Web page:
Posts Tagged ‘columbine’

Chapter 14 May

I am outside at Bluff Island, behind the house, and as my mother comes up the stone steps with a wicker laundry basket under her arm, I think how much I like the bones in her face as they tilt up in the light.

I know her ankle is still tender, so her smile confuses me. Then I see that my mother is wearing the most beautiful flower I have ever seen in a tiny vase pinned to her jacket.

“What is that?” I ask, looking closely at the yellow-centered red flower.

“It’s a red columbine,” she says proudly. She puts down the laundry and pulls out her wild flower identification book and shows me a perfect picture of the very flower she is wearing. Then she returns the book to her pocket and walks past me to start pinning up the laundry.

“Where did you get it?” I assume she picked it herself, and will tell me the spot.

“Your father gave it to me.”

“Oh.” He’s been so mean to her for so long, I don’t know what to think. All I know is that I am pissed. This—this giving of a flower—is a violation of the rules of the family. Everyone barely tolerates mom. We can love her, but we have to be a little mean to her or she will start taking care of herself. This thought comes into my head, and I don’t know from where. I had no idea I thought like this. Even so, it is not right that she has a flower and I do not. I had assumed my father liked me better. He should’ve given me the flower. The delicate red petals swoop back from the yellow center. I am indignant.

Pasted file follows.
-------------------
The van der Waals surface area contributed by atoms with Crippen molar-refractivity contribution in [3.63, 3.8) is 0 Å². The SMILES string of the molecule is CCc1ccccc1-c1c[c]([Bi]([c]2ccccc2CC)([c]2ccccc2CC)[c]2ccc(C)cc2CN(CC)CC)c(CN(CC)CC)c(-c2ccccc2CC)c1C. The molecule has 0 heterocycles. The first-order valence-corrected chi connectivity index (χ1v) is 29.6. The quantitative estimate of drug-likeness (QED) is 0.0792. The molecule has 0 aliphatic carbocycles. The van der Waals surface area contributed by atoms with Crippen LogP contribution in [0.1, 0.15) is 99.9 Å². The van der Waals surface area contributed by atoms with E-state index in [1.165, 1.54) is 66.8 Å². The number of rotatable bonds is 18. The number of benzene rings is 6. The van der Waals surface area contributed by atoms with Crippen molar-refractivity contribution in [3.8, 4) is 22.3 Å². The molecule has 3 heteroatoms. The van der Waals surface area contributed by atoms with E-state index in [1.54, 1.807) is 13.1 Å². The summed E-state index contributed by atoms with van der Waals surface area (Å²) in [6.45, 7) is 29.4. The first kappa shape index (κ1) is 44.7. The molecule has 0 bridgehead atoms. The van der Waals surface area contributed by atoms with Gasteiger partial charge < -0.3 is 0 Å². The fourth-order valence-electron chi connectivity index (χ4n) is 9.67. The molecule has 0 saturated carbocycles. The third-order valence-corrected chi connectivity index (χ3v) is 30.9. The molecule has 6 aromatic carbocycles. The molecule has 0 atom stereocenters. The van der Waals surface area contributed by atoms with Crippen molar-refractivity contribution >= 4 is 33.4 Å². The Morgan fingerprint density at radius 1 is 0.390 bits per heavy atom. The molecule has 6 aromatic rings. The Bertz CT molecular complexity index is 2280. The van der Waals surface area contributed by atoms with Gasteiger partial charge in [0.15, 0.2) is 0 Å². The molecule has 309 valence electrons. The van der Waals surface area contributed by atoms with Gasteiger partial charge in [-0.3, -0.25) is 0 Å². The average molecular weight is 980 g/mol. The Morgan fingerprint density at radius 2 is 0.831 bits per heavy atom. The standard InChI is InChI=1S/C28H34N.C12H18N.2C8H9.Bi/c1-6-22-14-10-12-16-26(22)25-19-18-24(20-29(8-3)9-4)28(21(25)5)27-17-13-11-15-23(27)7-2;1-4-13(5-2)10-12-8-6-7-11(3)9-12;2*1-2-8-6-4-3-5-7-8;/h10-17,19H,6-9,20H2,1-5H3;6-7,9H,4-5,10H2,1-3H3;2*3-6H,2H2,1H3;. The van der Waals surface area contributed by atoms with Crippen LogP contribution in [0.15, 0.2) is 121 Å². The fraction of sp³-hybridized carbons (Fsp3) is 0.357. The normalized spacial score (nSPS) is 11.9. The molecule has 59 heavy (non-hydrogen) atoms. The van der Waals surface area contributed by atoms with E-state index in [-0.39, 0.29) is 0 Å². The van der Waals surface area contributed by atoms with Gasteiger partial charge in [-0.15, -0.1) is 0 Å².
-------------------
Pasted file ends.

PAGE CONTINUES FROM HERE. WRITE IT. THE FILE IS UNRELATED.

“Can I have it?” I ask. I expect my mother to give me anything she has, she always does, “No,” she answers.

“Mommy, I want it.”

“No,” she says.

“Where’d he get it then?” I’m determined to have one. I must level the playing field. I want to steamroller my mother. I’m going to get one of those flowers; I am going to straighten this out!

“I don’t think there is another one,” she says. “I think they are very rare.” I am surprised to notice that I take satisfaction that the bounce in her step has diminished somewhat from my push to take her gift. My mom has been unhappy for so long, I always imagined I wanted her to be happy. But maybe I thought it would be me who would save her.

She is almost done hanging the clothes. I can tell she wants to go back inside, get away from me.

“Well I’m going to find one myself.” I tell her, and begin by looking down at the rocks at our feet.

Amazingly, I find one almost where I am standing.

“Look Mom, here’s one. I guess they’re not so rare.” Her face falls as I hold up the flower. Now I point to the little bud vase on her coat.

“Oh Mom, do you have another one of those?”

“No sweetie, sorry.”

“Well, can I use yours then?”

“No,” she says. “That’s my pin.”

“Don’t you have another one?”

“No.”

“Okay, so you should let me use it.”

“No, I said no.”

“I should get a turn.” She turns to walk away from me. “But I picked the flower, what’s going to happen to it?” She looks at me like I’m a retard.

“Put it in a jelly glass,” she says and slams the back door behind her.


19

04 2010


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